It is early spring and our waters are cold. Without a doubt I hear anglers ask more about water temperatures at this time of year than any other. There may be some reasoning behind that, but water temperature may not be as important as some think it is.
Don’t get me wrong. I have carried a thermometer of some kind with me on every fishing trip since I was a kid. I have logged water temperatures from thousands of fishing trips. Like many other anglers, I can show you charts of supposed important temperatures for a variety of species of fish.
It don’t mean nothing.
Again, don’t misunderstand. No doubt fish are keenly aware of the temperature of their environment. As a matter of fact, their body temperature is pretty much the same as the water temperature. There are volumes of research on water temperatures and thermal tolerances of fish. It is important. However, if you are looking for “magic temperatures” at which bass start biting, or walleyes start spawning. Keep looking. Those temperatures do not exist.
There may be an element of truth in charts that list “optimal” temperatures, or spawning temperatures, but those temperatures are NOT switches or magic. Furthermore, we all know that “optimal” seldom occurs in nature.
Yes, different species of fish have different temperature tolerances. That is why we have warmwater fish (e.g. largemouth bass, flathead catfish), coldwater fish (e.g. trout), and in between, coolwater fish (e.g. walleye, muskellunge). Within those tolerances, different species can survive and even thrive over a range of temperatures. Yes, there are optimums where metabolism may be most efficient. In addition, there are upper and lower lethal temperatures at which they cannot survive.
The upper and lower lethal temperatures are important boundaries. Those temperatures explain the ranges where different fish species are found. In fact they are THE reason why certain species do not thrive in certain parts of the country, continent, and even within Nebraska. Surprisingly, fish may show little sign of stress as they approach lethal temperatures. In fact, as they approach upper lethal temperatures they may continue to feed heavily right up until that last degree where they perish. In general, metabolism rates increase with increasing temperatures. So, they may have to feed heavily right up until their upper lethal temperature. They have to maximize energy intake.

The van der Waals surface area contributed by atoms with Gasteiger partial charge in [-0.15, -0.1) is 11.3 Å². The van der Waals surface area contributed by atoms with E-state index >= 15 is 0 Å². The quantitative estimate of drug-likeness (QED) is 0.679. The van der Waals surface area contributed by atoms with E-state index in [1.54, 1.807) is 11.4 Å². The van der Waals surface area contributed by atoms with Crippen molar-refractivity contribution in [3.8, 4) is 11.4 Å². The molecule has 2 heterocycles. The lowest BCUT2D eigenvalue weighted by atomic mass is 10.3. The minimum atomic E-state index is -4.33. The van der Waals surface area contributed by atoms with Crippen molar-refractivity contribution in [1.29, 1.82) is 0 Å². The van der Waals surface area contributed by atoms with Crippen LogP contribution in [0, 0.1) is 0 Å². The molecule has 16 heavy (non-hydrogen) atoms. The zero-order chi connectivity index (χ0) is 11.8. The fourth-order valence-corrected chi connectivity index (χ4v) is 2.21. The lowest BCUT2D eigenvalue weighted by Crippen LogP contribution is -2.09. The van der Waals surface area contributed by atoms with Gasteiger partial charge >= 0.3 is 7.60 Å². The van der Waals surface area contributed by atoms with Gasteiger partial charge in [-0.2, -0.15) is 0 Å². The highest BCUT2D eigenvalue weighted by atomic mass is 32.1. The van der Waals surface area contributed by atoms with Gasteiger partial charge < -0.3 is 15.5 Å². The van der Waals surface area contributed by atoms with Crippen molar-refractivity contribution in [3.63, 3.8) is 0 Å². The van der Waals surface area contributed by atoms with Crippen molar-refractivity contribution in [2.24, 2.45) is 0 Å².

Temperature can be a cue triggering spawning activity. However, there are a lot of variables that can cue spawning, and temperature is often one of the least important. Photoperiod, the amount of daylight, is a more important cue triggering spawning in many species. If you think about it, that makes sense. Weather is schizophrenic in Nebraska in the spring. It is common to see water temps. warm to “magic” spawning temperatures only to plunge with a spring snow storm. If temperature were THE spawning cue, spawning would commence and fragile eggs or fry would be wiped out with a change in weather. I have seen walleyes spawning in Nebraska waters April 1 literally the day the ice went out. In other years I have seen walleyes spawning April 1 with water temps. well into the 50’s F.
It is all relative
I said all of that to say this: Do NOT get hung up on water temperatures, especially in the spring. It really makes no difference whether the water temp. is 43.6 degrees F or 52.3 degrees F. What does make a difference is the water being WARMER. It is all relative!
Do not take water temps. in the spring looking for specific “magical” temps. Instead, you are comparing temperatures from one area of a waterbody to another, comparing temps. from one waterbody to another, comparing water temps. from one trip to the next.
Look for areas where the water can warm. Areas protected from cold north and northwest winds are especially good to target in early spring. Shorelines exposed to the warmth of the afternoon sun are other good spots. The color of the water and especially bottom substrates can make a difference as darker colors tend to absorb more heat. Shallows warm faster than deep water.
In general, fish slower at colder temps. Sure, there are always exceptions, but start slow and speed up from there. Oh, how slow? Sometimes as slow as you can make yourself fish, and then go even slower. When the water temp. rises a couple of degrees, experiment with faster retrieves and faster presentations.
Absolutely, get a thermometer and use it! More importantly, know what water temperature does and does not mean. Know how it can help you catch more fish.